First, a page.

• The applicants whose applications are in order shall be considered for calling for viva. (Candidates called for viva-voce will have to appear for the same at their own cost).

About Us:

  • After the death of Tippu Sultan in 1799, the British recognized the claim of Krishnaraja Wodeyar III, son of Chamaraja Wodeyar to the throne of the State. Poornaiah continued to be the Diwan and Barry Close was the Resident.
  • The State was divided into three ‘Subhas’ each under the control of a Subhedar, who was the executive officer and also the Judge in his domain. ‘Subhas’ were divided into Districts and the latter into Taluks.
  • On October 21, 1831 the Governor-General of India Bentick issued proclamation and assumed administration of Mysore for East India Company on the allegation that Raja was incapable of handling the affairs of the State. Administration of Mysore was entrusted to a Board of Commissioners which included a Senior Commissioner and a Junior Commissioner. This Board was assisted by Diwan in financial matters and the Resident in political relations of the Ruler. This Board was abolished in June 1832 and administration of the State was entrusted to one single Commissioner.
  • After the death of Krishnaraja Wodeyar III in 1868, the British restored the throne to his adopted son Chamarajendra Wodeyar only in March 1881.
  • In 1881 the post of the Commissioner was abolished and British Resident was appointed in at Mysore. A post of Diwan was created and he was to be the head of the administrative machinery with a council of two advisors.
  • Under Hyder Ali and Tippu Sultan, administration of Justice was mainly a local concern. Revenue Officers also acted as Judges. It was the duty of the Amils to investigate serious criminal cases and report to higher authorities for decision. There was a Sadar (Chief) Court at the Capital for administering justice in accordance with Mohammadan Law. Qazis in important towns decided matters concerning succession, inheritance and other matters as per the provisions of Mohammadan Law.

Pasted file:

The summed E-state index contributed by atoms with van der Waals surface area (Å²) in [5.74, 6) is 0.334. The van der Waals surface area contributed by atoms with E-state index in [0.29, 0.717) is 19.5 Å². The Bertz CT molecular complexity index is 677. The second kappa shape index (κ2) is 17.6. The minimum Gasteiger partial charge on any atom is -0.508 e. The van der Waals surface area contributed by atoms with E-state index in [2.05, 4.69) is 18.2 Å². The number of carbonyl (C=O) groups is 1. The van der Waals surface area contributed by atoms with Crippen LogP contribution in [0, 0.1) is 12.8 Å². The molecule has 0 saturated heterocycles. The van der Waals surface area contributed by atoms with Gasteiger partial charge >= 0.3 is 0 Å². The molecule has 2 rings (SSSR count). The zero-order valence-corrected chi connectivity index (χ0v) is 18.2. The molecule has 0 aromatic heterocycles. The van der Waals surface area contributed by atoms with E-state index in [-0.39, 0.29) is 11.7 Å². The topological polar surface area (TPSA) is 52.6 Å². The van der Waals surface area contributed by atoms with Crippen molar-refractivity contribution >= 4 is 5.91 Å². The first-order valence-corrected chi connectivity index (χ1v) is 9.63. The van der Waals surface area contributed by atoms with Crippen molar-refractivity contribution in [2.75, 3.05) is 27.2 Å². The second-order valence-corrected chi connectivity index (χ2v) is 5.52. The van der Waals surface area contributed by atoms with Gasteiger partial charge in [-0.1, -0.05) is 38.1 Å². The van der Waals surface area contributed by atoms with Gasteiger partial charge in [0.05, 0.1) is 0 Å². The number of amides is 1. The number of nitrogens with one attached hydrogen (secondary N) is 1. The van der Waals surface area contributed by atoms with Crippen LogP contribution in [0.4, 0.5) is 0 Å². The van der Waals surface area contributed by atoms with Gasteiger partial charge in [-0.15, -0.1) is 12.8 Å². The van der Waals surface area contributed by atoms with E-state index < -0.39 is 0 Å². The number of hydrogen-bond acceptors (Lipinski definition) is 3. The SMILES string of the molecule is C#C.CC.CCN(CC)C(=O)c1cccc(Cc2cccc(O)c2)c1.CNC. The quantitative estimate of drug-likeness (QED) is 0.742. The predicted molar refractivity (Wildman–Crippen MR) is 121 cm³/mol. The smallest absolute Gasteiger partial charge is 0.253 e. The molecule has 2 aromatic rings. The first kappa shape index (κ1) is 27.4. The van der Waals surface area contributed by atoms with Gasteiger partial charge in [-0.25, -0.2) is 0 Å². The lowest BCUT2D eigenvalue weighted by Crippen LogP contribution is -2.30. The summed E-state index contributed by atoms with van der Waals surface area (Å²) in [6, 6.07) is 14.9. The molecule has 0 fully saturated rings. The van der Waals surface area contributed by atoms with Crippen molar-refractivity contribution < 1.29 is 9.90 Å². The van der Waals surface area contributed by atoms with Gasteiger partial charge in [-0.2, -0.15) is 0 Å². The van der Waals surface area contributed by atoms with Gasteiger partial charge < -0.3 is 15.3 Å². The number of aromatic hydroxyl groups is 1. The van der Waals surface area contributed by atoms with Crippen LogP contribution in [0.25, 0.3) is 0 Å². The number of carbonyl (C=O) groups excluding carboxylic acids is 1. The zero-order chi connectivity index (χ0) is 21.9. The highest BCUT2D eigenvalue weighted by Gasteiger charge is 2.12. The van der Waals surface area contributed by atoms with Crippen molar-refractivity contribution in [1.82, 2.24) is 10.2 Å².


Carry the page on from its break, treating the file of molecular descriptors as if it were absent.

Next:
• During the regime of Diwan Poornaiah and thereafter, due regard was paid to age old institutions and doctrines of Hindu Law. Matters were usually determined according to earlier precedents and practices. Administration of civil justice was conducted in a manner analogous to that of criminal justice. Separate Department of Justice was constituted at Mysore. It consisted of two Bakshis as Judges, two Sheristedars, six respectable persons who constituted a Standing Panchayet, with one Qazi and one Pandit. In this Court, both civil and criminal cases were heard. Matters relating to caste or community were referred for decision to Pandit or Qazi, as the case may be, who were aided by Panchayet. In taluks also, the disputes were settled through the Panchayet either nominated by the parties or constituted by the Taluk authorities. When life or liberty of a prisoner was involved, the case was fixed for final hearing before the Diwan who pronounced his decision in consultation with the Resident. Death penalty was inflicted only in cases of murder or plunder. Theft or robbery was punished with imprisonment and hard labour in pRoportion to the nature of crimes. In cases where traditional laws and customs were not applicable, the courts were to act according to the justice, equity and good conscience.
  • In 1834, the entire State was divided into four divisions viz., Bangalore, Nagar, Chitaldurg and Ashtagram. Each division was represented by an European Officer designated as the Superintendent. He was vested with judicial powers in addition to his duties of collection of revenue.